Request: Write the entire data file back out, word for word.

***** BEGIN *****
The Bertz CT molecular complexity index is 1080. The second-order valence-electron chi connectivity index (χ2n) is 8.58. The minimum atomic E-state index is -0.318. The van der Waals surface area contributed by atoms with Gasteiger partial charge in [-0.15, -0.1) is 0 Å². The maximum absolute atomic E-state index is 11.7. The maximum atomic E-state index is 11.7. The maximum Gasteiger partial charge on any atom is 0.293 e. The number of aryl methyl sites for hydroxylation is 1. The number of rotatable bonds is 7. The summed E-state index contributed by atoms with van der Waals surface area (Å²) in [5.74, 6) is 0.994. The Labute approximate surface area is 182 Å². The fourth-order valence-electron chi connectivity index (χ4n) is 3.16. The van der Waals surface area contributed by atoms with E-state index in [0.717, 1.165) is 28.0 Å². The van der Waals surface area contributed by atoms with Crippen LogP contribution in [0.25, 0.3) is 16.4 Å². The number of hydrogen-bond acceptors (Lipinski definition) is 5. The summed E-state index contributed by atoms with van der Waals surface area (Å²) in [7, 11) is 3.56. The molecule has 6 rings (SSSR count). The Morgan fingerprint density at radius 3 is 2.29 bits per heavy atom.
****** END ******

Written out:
The Bertz CT molecular complexity index is 1080. The second-order valence-electron chi connectivity index (χ2n) is 8.58. The minimum atomic E-state index is -0.318. The van der Waals surface area contributed by atoms with Gasteiger partial charge in [-0.15, -0.1) is 0 Å². The maximum absolute atomic E-state index is 11.7. The maximum atomic E-state index is 11.7. The maximum Gasteiger partial charge on any atom is 0.293 e. The number of aryl methyl sites for hydroxylation is 1. The number of rotatable bonds is 7. The summed E-state index contributed by atoms with van der Waals surface area (Å²) in [5.74, 6) is 0.994. The Labute approximate surface area is 182 Å². The fourth-order valence-electron chi connectivity index (χ4n) is 3.16. The van der Waals surface area contributed by atoms with E-state index in [0.717, 1.165) is 28.0 Å². The van der Waals surface area contributed by atoms with Crippen LogP contribution in [0.25, 0.3) is 16.4 Å². The number of hydrogen-bond acceptors (Lipinski definition) is 5. The summed E-state index contributed by atoms with van der Waals surface area (Å²) in [7, 11) is 3.56. The molecule has 6 rings (SSSR count). The Morgan fingerprint density at radius 3 is 2.29 bits per heavy atom.